Libya is a huge country on the central part of North Africa. Covering 1,759,541 sq km (679,359 sq mi), it is the fourth largest country in Africa. The country is however sparsely populated, with only a population of 6.4 million people (2011 estimate). The capital and biggest city is Tripoli.
Libya is bordered by Egypt to the east,Sudan to the southeast, Chad and Niger to the south, and Algeria and Tunisia to the west. It has a coastline facing the Libyan Sea to the north, next to the Mediterranean Sea.
The official language of Libya is Arabic. The official currency is the Dinar (LYD). Libya is in the Eastern European Time Zone, which is two hours ahead of Coordinated Universal Time (UTC+2). Traffic is driven on the right here. The phone IDD code is +218. The electricity is 127V/50Hz or 230V/50Hz.
Libya had a nominal GDP of $76.557 in 2010. This translates to a per capita nominal GDP of $11,852. Its per capita GDP at purchasing power parity stood at $14,884. The country’s economy is dependent on petroleum – in the form of oil and natural gas. This income from oil has given Libya one of the highest GDP per capita in Africa. However, the country continues to be plagued by a variety of social problems such as high unemployment.
Much of Libya is covered by the Libyan Desert. While the northern part of Libya enjoys a mild Mediterranean climate, the southern part experiences a harsh desert climate.
Libya has been inhabited since the time of antiquity. The Phoenicians established trading posts here around the 5th century BC. Ancient Greeks also founded cities in Eastern Libya. Then came the Romans, which annexed the region in 74 BC. Arab horsemen brought with them the religion of Islam in the 7th century, and Libya was under several Islamic rulers from AD 642 until 1551, when the Ottoman Turks conquered Tripoli.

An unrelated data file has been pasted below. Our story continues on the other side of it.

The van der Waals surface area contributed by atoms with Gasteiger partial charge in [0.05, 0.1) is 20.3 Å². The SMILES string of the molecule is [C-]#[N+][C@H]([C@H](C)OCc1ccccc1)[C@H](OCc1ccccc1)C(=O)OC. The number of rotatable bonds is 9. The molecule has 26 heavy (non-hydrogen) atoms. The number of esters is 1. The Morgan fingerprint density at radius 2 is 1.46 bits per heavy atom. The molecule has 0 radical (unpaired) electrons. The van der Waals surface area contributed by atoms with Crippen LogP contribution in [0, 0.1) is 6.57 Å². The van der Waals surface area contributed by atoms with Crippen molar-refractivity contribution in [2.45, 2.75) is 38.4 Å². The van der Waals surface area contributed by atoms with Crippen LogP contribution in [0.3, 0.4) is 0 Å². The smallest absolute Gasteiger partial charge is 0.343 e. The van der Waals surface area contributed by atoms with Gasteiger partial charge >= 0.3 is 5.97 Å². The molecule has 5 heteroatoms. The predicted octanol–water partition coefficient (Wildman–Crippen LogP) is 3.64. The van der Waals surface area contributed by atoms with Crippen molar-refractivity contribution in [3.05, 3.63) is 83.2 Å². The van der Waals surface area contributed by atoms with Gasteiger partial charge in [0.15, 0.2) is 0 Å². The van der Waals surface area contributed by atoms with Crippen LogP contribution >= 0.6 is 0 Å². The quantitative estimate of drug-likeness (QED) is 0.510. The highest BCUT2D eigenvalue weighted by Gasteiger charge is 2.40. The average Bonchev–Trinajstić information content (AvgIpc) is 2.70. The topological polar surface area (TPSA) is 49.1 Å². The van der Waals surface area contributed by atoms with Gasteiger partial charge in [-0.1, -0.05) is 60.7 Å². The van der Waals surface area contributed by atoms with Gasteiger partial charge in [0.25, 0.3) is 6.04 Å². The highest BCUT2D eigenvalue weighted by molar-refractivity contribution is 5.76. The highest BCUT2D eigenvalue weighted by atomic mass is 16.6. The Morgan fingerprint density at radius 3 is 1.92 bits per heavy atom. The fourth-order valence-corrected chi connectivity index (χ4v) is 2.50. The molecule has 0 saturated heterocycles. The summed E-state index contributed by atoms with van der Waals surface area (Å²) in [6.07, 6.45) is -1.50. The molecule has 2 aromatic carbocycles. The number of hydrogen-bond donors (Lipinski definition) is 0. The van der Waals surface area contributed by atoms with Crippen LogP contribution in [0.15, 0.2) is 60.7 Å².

Ottoman rule lasted several centuries, from 1551 until the Ottoman empire collapsed in 1911. It was then ruled as a colony of Italy, known as Italian North Africa, from 1912 until 24 December, 1951, when Libya declared its independence. It was known as the United Kingdom of Libya under King Idris, who was the first and only king to ever rule the country.
On 1 September 1969 a group of soldiers led by 27-year-old Muammar Gaddafi staged a coup d’état against King Idris. He then implemented Sharia law in Libya, created a system to spy on his own people, publicly execute dissidents and assassinate refugees who are critical of his rule.
The fall of the governments of Tunisia and Egypt, the immediate neighbors of Libya, quickly spread to Libya, and the country was seeing a full-scale revolt. As at time of writing (April 2011), Muammar Gaddafi is still clinging on to power.
Due to the political revolt engulfing Libya since March 2011, casual tourists are strongly discourage from visiting the country. A coalition of European powers, the United States, Canada and a handful of Arab states are grouping up to attack Libya, posing a high security threat to casual visitors.
Major Cities in Libya
Places of Interest in Libya
- Ghat prehistoric rock painting site
UNESCO World Heritage Sites in Libya
- Archaeological Site of Cyrene
- Archaeological Site of Leptis Magna
- Archaeological Site of Sabratha
- Rock-Art Sites of Tadrart Acacus
- Old Town of Ghadamès